Okay, being a self-identified atheist, raised in an atheist household, I have plenty to say; the way I think about it, due to a lifetime’s experience, the introduction of God as a concept isn’t based on direct personal evidence. It’s alot like looking at a rainbow and saying “But what if there’s, like, some *other color*, dude?”

    As re: Einstein and God. When he spoke of God, he was talking about mathematical equations, rather than miracles. It’s important to consider that.

    Lastly, in the above paragraph , it’s really only the omnibenevolent that I take issue with; so long as God’s one mean motherf**ker, there’s plenty of reason to think he exists.

    • I agree that omnibenevolence (as we humans understand the term) is the most troubling claim.

      But I still think God could be omnibenevolent, at least as long as His omnipotence isn’t so vast that He could say “1+1=3,” and make it true somehow. There are at least two types of evil, and as far as I can tell neither one disproves an omnibenevolent, (somewhat) omnipotent God:

      1. God allows “natural” evil such as tsunamis and plagues. Why? Perhaps it’s logically impossible to make a more comfortable universe. Maybe it’s just not possible to create a habitable planet with no tectonic activity, or to create life without allowing for viruses.

        Furthermore, how far should He go to remove natural evil? Should roses not have thorns? Should the Grand Canyon be filled to the brim with Nerf balls so that it’s not dangerous?

        There has to be some point at which God says “okay, that’s safe enough.” Perhaps He’s already done that– maybe previous versions of the universe had far more supernovae, making life really miserable– if not downright impossible.

      2. God allows “human” evil. This one is easier to reconcile, I think. God allows humans to have free will, and interfering would remove that free will.

  4. Also came from the PW bid, and also wanted to read before making a call. Nicely written, from someone who is, admittedly, a gut reaction on top of lack of evidence atheist. God doesn’t make any sense to me, but rabid preachers on either side of the debate frighten me.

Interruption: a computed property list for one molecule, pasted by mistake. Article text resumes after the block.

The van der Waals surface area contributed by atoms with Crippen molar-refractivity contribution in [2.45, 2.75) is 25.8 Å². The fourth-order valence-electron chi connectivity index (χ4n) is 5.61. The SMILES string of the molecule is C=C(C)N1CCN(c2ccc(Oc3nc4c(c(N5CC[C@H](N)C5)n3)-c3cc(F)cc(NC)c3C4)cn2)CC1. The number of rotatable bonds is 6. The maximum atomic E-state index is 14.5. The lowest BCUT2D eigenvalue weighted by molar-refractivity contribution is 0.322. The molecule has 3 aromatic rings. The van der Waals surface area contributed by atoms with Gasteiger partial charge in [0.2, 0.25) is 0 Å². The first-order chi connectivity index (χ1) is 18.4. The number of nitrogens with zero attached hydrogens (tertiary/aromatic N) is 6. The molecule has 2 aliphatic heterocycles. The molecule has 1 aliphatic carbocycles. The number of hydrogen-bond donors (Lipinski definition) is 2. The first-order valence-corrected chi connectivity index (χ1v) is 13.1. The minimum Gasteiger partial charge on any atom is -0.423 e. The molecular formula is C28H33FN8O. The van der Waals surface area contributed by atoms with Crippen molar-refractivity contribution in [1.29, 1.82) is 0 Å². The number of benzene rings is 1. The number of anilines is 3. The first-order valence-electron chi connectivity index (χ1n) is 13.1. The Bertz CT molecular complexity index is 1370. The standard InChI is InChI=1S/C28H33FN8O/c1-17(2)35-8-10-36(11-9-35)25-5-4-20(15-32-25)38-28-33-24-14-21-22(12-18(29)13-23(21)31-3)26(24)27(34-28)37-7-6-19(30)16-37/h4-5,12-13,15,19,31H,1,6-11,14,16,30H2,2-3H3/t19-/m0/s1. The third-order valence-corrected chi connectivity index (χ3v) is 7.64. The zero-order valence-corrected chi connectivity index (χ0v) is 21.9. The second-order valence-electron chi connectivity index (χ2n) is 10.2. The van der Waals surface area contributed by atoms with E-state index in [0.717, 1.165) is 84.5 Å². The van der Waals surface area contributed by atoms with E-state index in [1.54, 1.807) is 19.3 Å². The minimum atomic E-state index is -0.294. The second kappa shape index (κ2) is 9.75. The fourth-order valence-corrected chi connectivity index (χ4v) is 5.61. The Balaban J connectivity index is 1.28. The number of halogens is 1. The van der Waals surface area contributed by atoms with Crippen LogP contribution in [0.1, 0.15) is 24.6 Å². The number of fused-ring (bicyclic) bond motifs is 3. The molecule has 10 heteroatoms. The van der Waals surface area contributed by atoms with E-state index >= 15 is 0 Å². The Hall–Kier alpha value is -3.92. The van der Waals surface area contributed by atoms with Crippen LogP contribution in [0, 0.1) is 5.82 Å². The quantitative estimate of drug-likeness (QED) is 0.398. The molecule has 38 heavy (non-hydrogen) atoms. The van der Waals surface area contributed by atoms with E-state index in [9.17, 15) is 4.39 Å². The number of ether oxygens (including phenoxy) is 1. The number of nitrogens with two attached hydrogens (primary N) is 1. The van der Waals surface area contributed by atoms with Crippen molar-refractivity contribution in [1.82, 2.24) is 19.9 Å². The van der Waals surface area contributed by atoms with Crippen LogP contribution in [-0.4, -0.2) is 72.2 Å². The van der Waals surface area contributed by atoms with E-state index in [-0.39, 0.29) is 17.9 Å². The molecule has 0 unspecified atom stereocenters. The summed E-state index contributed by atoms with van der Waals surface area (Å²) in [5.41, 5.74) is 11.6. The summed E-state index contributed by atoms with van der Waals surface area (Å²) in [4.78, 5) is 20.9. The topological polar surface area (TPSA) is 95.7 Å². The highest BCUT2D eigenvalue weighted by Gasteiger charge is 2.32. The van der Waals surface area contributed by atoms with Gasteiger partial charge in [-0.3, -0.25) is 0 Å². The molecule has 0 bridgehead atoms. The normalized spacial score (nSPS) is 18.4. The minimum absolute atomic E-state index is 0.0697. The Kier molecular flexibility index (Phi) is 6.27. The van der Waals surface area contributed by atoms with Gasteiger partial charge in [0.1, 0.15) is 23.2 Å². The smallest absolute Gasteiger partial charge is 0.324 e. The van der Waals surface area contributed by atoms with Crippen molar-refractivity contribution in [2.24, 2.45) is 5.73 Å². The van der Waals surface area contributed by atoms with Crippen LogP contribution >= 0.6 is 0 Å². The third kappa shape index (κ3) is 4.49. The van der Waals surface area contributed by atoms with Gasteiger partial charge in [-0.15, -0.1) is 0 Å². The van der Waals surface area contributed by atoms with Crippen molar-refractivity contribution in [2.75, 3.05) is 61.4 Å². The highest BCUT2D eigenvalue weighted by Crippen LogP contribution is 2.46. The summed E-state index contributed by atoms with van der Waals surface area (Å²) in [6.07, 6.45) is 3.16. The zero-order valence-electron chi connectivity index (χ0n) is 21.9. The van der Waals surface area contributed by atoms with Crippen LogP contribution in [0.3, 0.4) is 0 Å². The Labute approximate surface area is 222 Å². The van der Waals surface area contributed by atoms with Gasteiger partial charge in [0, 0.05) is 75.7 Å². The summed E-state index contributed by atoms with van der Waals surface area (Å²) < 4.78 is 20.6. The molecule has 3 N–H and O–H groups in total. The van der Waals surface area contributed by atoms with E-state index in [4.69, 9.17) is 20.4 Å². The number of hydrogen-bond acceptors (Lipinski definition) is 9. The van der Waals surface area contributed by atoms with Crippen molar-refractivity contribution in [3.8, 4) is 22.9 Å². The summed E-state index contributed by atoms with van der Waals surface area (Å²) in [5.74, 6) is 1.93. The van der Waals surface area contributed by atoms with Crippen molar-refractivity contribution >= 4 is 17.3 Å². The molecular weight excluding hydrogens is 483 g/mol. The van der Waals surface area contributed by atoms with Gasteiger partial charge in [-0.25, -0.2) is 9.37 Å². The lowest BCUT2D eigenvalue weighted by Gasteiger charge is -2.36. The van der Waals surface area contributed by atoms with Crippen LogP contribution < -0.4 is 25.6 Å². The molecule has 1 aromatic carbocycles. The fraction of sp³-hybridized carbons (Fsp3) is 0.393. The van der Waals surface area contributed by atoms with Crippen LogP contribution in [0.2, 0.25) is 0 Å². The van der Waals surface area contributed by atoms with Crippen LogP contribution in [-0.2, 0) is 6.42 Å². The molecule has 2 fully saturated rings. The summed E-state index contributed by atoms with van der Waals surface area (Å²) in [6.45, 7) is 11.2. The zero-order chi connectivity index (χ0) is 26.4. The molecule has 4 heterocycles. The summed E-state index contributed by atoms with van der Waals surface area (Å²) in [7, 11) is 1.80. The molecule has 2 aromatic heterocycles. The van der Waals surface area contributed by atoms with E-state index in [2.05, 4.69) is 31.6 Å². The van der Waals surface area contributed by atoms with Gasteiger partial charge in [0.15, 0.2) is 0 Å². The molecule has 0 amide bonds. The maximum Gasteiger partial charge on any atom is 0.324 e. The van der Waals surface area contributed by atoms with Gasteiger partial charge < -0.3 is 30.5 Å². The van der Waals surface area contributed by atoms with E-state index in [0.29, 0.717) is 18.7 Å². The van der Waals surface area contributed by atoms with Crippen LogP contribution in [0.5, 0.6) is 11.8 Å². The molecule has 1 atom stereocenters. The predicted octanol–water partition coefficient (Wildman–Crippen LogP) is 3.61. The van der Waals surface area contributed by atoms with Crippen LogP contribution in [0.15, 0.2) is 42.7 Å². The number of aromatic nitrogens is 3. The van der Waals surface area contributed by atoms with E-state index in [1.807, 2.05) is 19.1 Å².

• Why thanks. Hopefully the extremists will– eventually– tire of shouting. Or get sore throats, at the very least…

      I agree with you that the concept of God doesn’t make much sense. A friend of mine recently pointed out that this is actually a distinct position: ignosticism.

      I actually think I’m more of an ignostic than an agnostic, but I don’t really feel like defining that term everytime someone asks me about my position on religion. :)

  5. Your PW bid brought me here too.

    I almost rejected your ad, but I try not to judge a book by its cover. I am happy that I came to read all you have said. It’s a very well-written article.

  6. Jess posted on 2008-11-16 at 12:58

    Bleh, ignorance.

  7. Reythia posted on 2008-11-17 at 17:15

    Okay, so as seemingly the only theist on the board (though a skeptical one), I feel required to play devil’s advocate. Here goes!

    You were discussing “omnibenevolence” earlier (which is a pretty cool term, I might add). I think Dumb Scientist had it right (or, at least, had a reasonable answer which MIGHT be right!) when he wrote that maybe God made the universe “as benevolent as practical” while still allowing for a dynamic world and free will.